The plan includes convening a Higher Education Innovation Council to bring together leaders from across the state to assist entrepreneurs in taking their innovations to market, attract and retain talent, and integrate emerging technology into regional innovation ecosystems.
Shapiro emphasized the need to invest in higher education at a state level.
“Our failure to invest in higher education over years has closed the doors of opportunity for too many Pennsylvanians,” he said. “It’s on us to open that up.”
Whether a high school student wants to take an apprenticeship and learn a trade or get a degree at a university, the opportunity should be available and affordable, Shapiro said.
“Both of those paths deserve respect, and both deserve our dedication, our commitment and our resources,” he said. “Higher ed is critical for access, for innovation and for opportunity.”
In January 2023, Shapiro visited Carnegie Mellon to sign an executive order establishing the Pennsylvania Office of Transformation and Opportunity.
The newly established statewide office combines business leaders, innovators, local communities and state agencies to encourage economic growth and Pennsylvania’s competitiveness.
“They’ve been aggressively helping small, diverse businesses get certified so they can win state contracts, along with working with huge developers on overcoming permitting and licensing delays, making sure we can get stuff done,” Shapiro said.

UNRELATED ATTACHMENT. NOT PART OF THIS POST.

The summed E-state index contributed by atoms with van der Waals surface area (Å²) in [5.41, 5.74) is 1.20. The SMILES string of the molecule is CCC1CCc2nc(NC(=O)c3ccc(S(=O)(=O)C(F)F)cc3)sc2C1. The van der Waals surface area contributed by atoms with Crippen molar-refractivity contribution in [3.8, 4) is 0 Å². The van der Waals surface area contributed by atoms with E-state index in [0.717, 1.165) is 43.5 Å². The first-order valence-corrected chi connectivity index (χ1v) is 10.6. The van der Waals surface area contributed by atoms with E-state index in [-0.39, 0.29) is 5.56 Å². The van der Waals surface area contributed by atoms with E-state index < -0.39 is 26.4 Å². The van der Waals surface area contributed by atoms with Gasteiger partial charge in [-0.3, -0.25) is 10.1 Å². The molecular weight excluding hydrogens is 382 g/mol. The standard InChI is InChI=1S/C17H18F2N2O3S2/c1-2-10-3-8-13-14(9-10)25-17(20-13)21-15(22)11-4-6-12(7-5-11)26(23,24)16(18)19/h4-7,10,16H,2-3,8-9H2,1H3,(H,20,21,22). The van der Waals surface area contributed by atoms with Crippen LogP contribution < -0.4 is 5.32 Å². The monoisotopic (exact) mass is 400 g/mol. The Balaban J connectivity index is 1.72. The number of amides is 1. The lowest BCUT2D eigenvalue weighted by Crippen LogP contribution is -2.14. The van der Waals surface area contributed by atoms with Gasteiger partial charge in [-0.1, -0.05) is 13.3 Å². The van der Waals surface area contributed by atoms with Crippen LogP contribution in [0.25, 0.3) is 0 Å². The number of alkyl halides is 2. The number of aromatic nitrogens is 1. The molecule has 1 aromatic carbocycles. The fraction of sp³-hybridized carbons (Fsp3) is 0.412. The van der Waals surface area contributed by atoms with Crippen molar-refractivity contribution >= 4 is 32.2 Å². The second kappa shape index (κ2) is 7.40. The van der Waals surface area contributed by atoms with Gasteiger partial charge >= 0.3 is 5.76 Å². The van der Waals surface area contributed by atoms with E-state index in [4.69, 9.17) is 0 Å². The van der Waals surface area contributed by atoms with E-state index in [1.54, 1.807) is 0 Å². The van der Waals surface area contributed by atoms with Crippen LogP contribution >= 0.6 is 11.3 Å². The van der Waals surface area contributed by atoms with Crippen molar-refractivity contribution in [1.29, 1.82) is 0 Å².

The governor, who previously visited Carnegie Mellon in September to sign an executive order on generative AI, said his new strategy includes targeted innovation funds to work with startups, entrepreneurs and technology development across industries.
“From the Strip District to our farmlands, we’ve got opportunities for innovation in technology to take hold, but we’ve not connected the dots between the two,” he said. “Our higher education institutions are critical for that and so is our investment.”
Jahanian, who served on the governor’s transition team, wrote in an op-ed in the Pittsburgh Post-Gazette(opens in new window) that the plan relies on higher education to strengthen and streamline how graduates will become in-demand talent for the industries where they will land.
“I find Gov. Shapiro’s plan to be ambitious, inspiring and incredibly timely,” Jahanian wrote. “This strategy expects our institutions to work together to better address industry needs and better leverage regional opportunities.”
Speakers at Wednesday’s event also included Pittsburgh Mayor Ed Gainey; Allegheny County Executive Sara Innamorato; Don Smith, president of the Regional Industrial Development Corporation; Darrin Kelly, president of the AFL-CIO’s Allegheny/Fayette Central Labor Council; State Senator Jay Costa (D-43); State Rep. Aerion Abney (D-19); Stefani Pashman, CEO of the Allegheny Conference on Community Development; and Ira Moskowitz, CEO of the Advanced Robotics for Manufacturing Institute.
On Feb. 6, Shapiro will hold his annual budget address calling for significant investments all directly tied to this 10-year strategy including programs to support workforce training, agriculture and startup innovation, commercial corridors and growth incentives.
“Pennsylvania has all the necessary, tough-to-come-by ingredients to shape the future, to strengthen our economy and to secure our place as the nation’s leading economic engine,” Jahanian said.
CMU President Farnam Jahanian writes in a new op-ed that @GovernorShapiro's statewide economic development strategy charts a new course for Pennsylvania's future.
The plan looks to academia to cultivate talent and integrate emerging technologies.https://t.co/mgrV3d5DUv
— Carnegie Mellon University (@CarnegieMellon) January 31, 2024